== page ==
Thursday, August 12, 2010

A Potential Fundamental Change...

...for decades, the U.S government has promoted a policy of encouraging "home ownership" (or, more accurately, a rent-to-own system through home mortgages).  

Now, the idea itself is not inherently bad if the homes are purchased with loans that can be repaid and downpayments are made that represent real equity on the front end.

Unfortunately, that has not been the case as the current economic mess clearly reveals.  The federal government has subsidized an unsustainable form of rent-to-ownership through tax deductions, highway/road spending policy, and a host of other relatively hidden incentives.

In light of all this, a recent story in the USA Today caught my attention:

Just how much should Uncle Sam do to help Americans buy their own homes? 
For 70 years — and for the last 15 in particular — the answer has been: Whatever it takes. Now, policymakers are pausing to reconsider. 
In the next few months, they'll weigh whether there can be too much of a good thing when it comes to helping families finance the American Dream. The rethink could mean a shake-up for a mortgage market addicted to government subsidies.
If this type of change really happened, it could have some fundamental effects on land use patterns, policies, and regulations since much of the current zoning system in many jurisdictions is predicated on the express idea of single, family-detached homes being at the top of the use pyramid as well as the implied idea that those homes will be owned (or, again, rent-to-owned).

Add in the proliferation of HOA rules and regs that address the ability to rent your house, and its easy to see how a shift away--even a small way--from federal policies that promote home ownership could have a major trickle down effect on the American land use system.

--Chad Emerson, Faulkner U.

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This is an interesting and important note, one that should have some follow-up study. In addition to the prospect of land use change, I believe the dysfunctionality of the estate system of land holding and ownership rights is being laid bare. That ancient agrarian-oriented legal device is a bad fit for contemporary urban real property. What may have worked for Blackacre may not serve for to describe entitlement in a coop on the 34th floor of a high-rise with optional access to common areas, including a swimming pool and a running track, garage space below ground, and a wireless security system.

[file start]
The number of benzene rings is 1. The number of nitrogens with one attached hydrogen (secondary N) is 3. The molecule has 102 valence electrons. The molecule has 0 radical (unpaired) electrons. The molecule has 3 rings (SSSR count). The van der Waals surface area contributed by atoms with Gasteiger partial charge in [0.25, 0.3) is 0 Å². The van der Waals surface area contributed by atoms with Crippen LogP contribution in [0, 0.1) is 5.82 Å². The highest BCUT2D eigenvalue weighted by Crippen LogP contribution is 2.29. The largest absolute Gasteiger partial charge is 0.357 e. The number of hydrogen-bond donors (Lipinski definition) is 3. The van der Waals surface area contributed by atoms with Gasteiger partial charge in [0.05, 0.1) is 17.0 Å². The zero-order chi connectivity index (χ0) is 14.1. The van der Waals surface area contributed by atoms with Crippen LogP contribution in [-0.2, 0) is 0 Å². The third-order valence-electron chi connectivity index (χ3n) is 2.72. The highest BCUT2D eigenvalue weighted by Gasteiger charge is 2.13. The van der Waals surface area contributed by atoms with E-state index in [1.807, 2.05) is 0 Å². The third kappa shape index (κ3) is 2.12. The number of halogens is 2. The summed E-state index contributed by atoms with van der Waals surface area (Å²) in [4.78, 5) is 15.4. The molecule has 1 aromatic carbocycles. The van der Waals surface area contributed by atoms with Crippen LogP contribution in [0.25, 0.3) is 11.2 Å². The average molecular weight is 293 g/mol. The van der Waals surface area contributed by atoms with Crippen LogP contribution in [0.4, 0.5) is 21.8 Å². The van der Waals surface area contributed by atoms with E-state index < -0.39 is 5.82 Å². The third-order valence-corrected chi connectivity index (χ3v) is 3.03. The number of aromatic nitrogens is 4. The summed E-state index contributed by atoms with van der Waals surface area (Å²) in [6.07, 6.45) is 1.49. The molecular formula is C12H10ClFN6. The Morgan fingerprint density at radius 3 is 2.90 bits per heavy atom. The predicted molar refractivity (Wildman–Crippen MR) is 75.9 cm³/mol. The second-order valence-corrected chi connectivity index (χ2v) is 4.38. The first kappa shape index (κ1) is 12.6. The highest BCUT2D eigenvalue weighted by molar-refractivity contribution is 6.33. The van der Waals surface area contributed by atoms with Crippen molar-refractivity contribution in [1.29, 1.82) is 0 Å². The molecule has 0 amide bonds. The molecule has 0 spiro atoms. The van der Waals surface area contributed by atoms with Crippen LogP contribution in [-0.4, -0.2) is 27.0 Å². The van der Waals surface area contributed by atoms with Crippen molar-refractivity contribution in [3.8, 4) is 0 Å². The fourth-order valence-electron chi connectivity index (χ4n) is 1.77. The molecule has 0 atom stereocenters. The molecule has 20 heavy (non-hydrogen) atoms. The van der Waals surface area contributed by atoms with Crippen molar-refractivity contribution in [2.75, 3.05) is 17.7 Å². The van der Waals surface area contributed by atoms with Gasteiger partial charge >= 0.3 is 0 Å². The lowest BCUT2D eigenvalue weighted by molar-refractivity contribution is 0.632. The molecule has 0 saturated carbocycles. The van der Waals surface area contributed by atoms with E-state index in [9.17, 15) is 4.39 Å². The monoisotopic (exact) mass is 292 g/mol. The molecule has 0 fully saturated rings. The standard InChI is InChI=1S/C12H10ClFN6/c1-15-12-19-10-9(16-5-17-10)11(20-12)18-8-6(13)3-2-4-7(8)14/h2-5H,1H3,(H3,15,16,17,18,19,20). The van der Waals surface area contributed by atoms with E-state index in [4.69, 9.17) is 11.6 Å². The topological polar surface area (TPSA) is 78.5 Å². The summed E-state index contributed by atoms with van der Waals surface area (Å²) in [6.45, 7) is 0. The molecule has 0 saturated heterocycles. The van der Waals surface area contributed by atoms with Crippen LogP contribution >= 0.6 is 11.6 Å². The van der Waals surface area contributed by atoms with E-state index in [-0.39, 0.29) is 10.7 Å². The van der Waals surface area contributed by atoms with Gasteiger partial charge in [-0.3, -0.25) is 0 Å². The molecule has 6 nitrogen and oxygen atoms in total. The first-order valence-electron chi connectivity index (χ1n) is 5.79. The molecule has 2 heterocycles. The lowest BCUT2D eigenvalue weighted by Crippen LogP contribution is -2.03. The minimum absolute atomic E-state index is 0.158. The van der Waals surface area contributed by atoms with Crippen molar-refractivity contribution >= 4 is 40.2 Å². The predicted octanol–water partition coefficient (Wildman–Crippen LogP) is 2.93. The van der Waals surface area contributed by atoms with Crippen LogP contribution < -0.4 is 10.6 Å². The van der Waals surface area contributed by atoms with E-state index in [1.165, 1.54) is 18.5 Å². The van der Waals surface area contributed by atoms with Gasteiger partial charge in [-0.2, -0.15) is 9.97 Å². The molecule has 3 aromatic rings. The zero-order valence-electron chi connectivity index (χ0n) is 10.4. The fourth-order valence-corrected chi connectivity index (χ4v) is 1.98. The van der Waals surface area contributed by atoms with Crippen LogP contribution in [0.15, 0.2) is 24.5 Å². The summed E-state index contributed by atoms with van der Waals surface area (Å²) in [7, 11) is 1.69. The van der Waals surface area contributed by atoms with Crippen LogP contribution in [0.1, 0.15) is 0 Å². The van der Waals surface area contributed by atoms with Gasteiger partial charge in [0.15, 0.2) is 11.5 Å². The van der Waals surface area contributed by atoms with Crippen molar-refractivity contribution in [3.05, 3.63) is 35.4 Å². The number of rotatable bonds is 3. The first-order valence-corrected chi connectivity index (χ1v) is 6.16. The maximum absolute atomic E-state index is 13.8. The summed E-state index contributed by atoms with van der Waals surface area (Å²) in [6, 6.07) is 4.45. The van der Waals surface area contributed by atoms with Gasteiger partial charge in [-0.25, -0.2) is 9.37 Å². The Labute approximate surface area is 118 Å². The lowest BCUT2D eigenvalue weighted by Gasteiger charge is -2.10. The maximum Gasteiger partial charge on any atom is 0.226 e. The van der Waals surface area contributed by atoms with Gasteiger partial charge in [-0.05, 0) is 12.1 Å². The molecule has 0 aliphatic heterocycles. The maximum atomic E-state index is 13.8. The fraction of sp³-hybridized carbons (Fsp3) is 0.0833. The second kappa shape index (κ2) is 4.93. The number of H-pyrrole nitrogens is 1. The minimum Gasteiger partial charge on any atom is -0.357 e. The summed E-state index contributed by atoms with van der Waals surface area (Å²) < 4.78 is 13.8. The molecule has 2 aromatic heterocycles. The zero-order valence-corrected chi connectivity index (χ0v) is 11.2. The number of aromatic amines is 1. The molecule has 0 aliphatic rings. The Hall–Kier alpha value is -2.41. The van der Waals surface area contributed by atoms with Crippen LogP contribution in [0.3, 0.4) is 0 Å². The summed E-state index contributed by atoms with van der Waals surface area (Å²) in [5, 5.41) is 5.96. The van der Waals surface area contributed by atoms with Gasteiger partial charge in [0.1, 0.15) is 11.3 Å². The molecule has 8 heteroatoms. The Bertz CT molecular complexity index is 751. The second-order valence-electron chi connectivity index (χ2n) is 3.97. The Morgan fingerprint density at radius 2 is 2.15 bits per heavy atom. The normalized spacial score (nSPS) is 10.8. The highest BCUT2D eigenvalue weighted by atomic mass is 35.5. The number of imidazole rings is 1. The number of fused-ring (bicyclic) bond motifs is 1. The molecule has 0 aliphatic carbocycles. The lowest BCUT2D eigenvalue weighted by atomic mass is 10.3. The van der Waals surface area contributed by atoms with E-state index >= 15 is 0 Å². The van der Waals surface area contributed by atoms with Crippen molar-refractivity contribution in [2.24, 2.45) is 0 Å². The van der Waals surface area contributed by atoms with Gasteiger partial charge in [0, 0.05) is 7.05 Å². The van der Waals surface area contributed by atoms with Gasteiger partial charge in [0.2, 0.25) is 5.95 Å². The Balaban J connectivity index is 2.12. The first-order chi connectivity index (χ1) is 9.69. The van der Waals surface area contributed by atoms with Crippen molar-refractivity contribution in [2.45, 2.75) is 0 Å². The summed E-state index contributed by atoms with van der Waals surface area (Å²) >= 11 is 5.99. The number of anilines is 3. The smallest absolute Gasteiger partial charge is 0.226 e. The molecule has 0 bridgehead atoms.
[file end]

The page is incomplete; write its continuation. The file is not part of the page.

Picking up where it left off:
Posted by: Kermit Lind | Aug 13, 2010 6:22:21 AM

Agreed. There is a fair amount of scholarship now dedicated to critical analysis of our homeownership fixation, e.g. Stephanie Stern (Kent). She and others have exposed the lack of empirical evidence behind many of the claims for homeownership benefits. And, in my view, demonstrated that much of our current policy is really a function of ideology. I think the fundamental issue is whether the current period of questioning will be sufficient to overcome what is arguably "capture" of our governing institutions (particularly the federal government) by the housing and financial industries.

Posted by: Tim Iglesias | Aug 13, 2010 9:35:18 AM

Awesome! Take that, local hysterical society.

Posted by: Above Ground Pool | Aug 13, 2010 7:55:09 PM